Senator LAMBIE: I would have thought they were just trying to keep a roof over their heads—that is probably more important. I would have thought with the amount of money coming in to you people that you probably should pick that up, and under exceptional circumstances, which many of these farmers are now in—have you bothered to speak to Barnaby Joyce about that, or that is not your job either?

Mr Akers : About?

Senator LAMBIE: About what is in the best interests of the farmers. You must be able to see what is going on on the ground.

Mr Akers : Yes, I see what is going on on the ground.

Senator LAMBIE: They are suffering. What things have you put in action?

Mr Akers : We have dairy farmers on the board of Dairy Australia. We are well aware of what is going on on the ground, but we also have a long-term industry that we have got to secure the future of. We have to make sure that we have programs in place that are going to be there for the current time and in the future. We have certainly made a considerable investment, along with industry and government, to try and help people through the current circumstances that we are finding the industry in.

Senator LAMBIE: Do you have people in Dairy Australia who are on other boards like Murray Goulburn or Fonterra, or who have a partner on those boards? Do you not think that is a conflict of interest?

Mr Akers : Yes. I do not know about a conflict, but—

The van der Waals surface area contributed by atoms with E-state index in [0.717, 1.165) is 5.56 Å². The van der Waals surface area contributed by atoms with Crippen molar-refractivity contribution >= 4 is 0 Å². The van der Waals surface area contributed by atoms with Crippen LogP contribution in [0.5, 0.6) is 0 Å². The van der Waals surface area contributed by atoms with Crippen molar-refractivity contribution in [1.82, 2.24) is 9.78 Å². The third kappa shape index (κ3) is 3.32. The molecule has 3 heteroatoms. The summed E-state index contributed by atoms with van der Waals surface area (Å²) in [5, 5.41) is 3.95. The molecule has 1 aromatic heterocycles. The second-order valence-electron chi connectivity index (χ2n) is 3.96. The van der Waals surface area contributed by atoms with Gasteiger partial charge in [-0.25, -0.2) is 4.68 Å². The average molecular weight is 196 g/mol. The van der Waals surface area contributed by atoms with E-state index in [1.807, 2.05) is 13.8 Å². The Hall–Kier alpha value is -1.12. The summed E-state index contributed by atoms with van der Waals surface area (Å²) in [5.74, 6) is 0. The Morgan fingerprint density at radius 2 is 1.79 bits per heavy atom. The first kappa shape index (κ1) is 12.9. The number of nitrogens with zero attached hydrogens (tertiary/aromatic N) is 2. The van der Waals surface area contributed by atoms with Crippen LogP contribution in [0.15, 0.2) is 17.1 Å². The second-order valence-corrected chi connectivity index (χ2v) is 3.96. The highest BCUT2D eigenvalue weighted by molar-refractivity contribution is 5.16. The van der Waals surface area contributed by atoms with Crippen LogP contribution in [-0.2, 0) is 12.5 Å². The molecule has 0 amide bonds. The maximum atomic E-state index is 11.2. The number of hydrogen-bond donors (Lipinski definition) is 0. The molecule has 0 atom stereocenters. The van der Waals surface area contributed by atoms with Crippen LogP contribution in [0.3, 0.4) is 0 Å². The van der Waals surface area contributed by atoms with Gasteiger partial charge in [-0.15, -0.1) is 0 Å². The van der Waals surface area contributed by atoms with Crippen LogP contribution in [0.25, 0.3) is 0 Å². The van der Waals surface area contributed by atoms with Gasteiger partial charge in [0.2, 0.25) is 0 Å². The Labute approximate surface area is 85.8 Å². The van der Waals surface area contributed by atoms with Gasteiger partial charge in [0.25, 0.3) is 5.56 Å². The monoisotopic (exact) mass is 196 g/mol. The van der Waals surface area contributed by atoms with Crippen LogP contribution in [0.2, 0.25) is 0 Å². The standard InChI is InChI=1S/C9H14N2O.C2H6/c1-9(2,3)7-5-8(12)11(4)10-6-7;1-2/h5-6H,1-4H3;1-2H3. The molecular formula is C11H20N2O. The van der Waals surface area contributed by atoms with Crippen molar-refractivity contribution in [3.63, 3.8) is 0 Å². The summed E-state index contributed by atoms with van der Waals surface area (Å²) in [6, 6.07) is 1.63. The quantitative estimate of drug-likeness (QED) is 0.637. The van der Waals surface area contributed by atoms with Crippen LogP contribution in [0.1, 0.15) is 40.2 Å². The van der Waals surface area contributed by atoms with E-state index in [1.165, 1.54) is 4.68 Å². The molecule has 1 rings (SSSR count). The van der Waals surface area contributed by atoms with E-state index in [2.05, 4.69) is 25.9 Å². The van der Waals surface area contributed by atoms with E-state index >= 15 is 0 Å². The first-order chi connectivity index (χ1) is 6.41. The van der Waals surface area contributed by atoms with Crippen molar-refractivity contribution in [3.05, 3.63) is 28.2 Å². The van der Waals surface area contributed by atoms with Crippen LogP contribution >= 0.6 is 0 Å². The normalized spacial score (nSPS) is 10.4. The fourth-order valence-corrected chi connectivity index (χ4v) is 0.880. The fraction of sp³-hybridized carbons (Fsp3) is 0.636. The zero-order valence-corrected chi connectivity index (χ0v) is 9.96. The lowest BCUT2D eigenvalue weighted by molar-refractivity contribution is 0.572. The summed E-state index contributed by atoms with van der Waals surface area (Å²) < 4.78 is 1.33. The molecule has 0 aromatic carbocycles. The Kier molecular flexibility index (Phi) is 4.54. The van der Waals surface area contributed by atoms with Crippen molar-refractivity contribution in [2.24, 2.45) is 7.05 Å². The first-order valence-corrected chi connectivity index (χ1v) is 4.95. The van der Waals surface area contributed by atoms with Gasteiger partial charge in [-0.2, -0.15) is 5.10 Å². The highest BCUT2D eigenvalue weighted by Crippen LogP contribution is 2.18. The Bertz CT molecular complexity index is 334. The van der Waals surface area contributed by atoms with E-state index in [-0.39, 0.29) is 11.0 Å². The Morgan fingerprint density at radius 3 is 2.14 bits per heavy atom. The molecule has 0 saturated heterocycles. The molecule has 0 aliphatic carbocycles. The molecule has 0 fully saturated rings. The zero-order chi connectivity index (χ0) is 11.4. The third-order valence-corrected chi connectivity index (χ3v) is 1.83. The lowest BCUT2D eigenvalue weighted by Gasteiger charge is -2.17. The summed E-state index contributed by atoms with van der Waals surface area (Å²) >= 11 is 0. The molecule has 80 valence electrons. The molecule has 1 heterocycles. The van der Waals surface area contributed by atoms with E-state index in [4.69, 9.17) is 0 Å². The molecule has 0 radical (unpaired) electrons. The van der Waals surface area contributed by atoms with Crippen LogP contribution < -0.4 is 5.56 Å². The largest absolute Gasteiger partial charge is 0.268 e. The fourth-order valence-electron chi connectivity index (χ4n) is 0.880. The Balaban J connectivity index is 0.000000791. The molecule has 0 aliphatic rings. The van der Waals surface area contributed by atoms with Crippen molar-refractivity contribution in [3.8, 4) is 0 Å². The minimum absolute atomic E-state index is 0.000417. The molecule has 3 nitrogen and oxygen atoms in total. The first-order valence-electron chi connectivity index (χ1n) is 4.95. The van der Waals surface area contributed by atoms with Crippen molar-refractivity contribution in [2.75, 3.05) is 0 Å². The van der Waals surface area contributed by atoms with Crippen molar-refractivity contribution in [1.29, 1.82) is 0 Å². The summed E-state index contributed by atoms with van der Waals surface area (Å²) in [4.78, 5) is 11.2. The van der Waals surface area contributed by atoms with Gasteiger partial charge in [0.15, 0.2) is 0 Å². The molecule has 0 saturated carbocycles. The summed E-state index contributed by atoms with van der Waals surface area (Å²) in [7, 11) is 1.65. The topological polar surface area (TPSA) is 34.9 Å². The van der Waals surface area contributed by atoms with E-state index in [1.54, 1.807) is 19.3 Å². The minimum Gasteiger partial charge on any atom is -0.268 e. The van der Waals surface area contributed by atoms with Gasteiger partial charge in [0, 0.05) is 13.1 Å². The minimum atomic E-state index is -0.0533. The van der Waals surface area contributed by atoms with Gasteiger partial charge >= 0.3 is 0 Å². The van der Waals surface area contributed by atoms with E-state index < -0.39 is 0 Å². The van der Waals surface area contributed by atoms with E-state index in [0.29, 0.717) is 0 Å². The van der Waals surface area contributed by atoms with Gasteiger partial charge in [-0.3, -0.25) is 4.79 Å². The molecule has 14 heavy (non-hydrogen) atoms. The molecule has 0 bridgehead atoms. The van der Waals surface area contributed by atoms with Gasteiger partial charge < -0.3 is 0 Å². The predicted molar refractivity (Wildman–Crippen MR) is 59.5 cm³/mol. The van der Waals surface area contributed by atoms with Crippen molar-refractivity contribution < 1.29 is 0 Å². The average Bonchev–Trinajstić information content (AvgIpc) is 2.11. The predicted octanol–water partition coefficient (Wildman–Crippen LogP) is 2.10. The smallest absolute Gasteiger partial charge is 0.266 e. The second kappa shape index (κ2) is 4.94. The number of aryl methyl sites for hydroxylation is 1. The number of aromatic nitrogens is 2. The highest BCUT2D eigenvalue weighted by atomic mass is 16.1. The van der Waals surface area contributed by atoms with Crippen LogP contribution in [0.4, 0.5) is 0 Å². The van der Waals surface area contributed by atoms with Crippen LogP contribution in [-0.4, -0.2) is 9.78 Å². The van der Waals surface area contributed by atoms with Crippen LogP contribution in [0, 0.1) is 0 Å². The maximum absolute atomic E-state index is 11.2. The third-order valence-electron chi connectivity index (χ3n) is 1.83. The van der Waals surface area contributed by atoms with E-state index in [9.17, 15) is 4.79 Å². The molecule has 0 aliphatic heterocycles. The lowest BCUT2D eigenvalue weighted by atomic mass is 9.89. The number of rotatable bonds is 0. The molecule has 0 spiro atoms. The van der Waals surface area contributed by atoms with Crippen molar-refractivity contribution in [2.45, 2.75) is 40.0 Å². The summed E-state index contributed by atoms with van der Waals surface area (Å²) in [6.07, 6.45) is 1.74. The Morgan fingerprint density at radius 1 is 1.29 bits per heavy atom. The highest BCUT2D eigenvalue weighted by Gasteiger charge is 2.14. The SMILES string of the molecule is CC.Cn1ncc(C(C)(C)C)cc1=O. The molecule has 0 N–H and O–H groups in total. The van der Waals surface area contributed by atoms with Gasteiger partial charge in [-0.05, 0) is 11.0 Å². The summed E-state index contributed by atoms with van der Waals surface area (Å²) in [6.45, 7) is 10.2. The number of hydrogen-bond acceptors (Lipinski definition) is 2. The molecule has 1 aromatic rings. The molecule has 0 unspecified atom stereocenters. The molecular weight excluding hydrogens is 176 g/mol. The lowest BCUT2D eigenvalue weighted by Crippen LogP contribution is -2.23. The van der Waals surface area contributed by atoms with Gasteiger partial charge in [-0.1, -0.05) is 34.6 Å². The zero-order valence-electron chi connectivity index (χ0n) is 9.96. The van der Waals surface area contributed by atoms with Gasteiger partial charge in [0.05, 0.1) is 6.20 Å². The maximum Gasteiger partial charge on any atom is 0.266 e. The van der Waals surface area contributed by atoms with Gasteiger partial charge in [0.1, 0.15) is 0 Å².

Senator LAMBIE: Do you not find that is a conflict of interest?

Mr Akers : No. My wife is on the board of Murray Goulburn—that is a fact—but there are all sorts of conflicts that people come across in their roles and it is about how you deal with them. We have not seen a conflict in this instance here.

Senator LAMBIE: Would I be able to have a list of those names? If anyone at Dairy Australia has a partner who is on a board that is part of Dairy Australia, like Murray Goulburn, Fonterra or other milk companies out there, could I have their names, please?

Mr Akers : We could get you those names, yes, at some stage.

Senator LAMBIE: Over your 13 years, you have had $50 billion all up over that 13 years—would that be right? Is it $10 billion that you have been given—

CHAIR: They wish!

Senator LAMBIE: with fees between the government—how much money has been given members and government on your levies and the government?

Mr Akers : We get about $50 million to $60 million a year. Between levies and—

Senator LAMBIE: And the government.